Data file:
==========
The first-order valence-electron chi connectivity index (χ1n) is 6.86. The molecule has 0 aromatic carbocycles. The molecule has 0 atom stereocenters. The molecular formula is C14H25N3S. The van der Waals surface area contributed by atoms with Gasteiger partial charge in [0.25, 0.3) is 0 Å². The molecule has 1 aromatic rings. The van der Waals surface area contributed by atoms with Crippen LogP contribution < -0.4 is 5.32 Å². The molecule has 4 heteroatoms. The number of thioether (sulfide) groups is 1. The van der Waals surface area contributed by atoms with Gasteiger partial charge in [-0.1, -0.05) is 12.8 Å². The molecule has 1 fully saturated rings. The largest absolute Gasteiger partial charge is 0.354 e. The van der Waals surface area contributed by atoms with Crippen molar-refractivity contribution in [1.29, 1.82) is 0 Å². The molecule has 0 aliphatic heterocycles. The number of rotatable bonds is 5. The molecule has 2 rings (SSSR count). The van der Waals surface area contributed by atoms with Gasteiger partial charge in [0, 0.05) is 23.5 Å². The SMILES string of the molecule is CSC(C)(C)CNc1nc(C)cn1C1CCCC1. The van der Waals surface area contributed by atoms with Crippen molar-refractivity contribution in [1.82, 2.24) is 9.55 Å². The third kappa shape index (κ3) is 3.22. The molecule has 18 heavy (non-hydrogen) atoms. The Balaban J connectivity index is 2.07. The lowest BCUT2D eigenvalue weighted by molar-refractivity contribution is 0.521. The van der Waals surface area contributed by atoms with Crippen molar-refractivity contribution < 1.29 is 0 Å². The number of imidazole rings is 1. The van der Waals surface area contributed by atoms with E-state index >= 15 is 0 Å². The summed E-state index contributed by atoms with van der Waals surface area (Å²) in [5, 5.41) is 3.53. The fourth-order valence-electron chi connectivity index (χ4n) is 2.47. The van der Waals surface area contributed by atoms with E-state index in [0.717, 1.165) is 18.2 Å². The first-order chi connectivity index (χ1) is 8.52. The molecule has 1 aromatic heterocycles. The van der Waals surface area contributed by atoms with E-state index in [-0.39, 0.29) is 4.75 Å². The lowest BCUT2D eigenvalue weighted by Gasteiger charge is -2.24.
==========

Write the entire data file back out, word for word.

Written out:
The first-order valence-electron chi connectivity index (χ1n) is 6.86. The molecule has 0 aromatic carbocycles. The molecule has 0 atom stereocenters. The molecular formula is C14H25N3S. The van der Waals surface area contributed by atoms with Gasteiger partial charge in [0.25, 0.3) is 0 Å². The molecule has 1 aromatic rings. The van der Waals surface area contributed by atoms with Crippen LogP contribution < -0.4 is 5.32 Å². The molecule has 4 heteroatoms. The number of thioether (sulfide) groups is 1. The van der Waals surface area contributed by atoms with Gasteiger partial charge in [-0.1, -0.05) is 12.8 Å². The molecule has 1 fully saturated rings. The largest absolute Gasteiger partial charge is 0.354 e. The van der Waals surface area contributed by atoms with Crippen molar-refractivity contribution in [1.29, 1.82) is 0 Å². The molecule has 0 aliphatic heterocycles. The number of rotatable bonds is 5. The molecule has 2 rings (SSSR count). The van der Waals surface area contributed by atoms with Gasteiger partial charge in [0, 0.05) is 23.5 Å². The SMILES string of the molecule is CSC(C)(C)CNc1nc(C)cn1C1CCCC1. The van der Waals surface area contributed by atoms with Crippen molar-refractivity contribution in [1.82, 2.24) is 9.55 Å². The third kappa shape index (κ3) is 3.22. The molecule has 18 heavy (non-hydrogen) atoms. The Balaban J connectivity index is 2.07. The lowest BCUT2D eigenvalue weighted by molar-refractivity contribution is 0.521. The van der Waals surface area contributed by atoms with Crippen molar-refractivity contribution < 1.29 is 0 Å². The number of imidazole rings is 1. The van der Waals surface area contributed by atoms with E-state index >= 15 is 0 Å². The summed E-state index contributed by atoms with van der Waals surface area (Å²) in [5, 5.41) is 3.53. The fourth-order valence-electron chi connectivity index (χ4n) is 2.47. The van der Waals surface area contributed by atoms with E-state index in [0.717, 1.165) is 18.2 Å². The first-order chi connectivity index (χ1) is 8.52. The molecule has 1 aromatic heterocycles. The van der Waals surface area contributed by atoms with E-state index in [-0.39, 0.29) is 4.75 Å². The lowest BCUT2D eigenvalue weighted by Gasteiger charge is -2.24.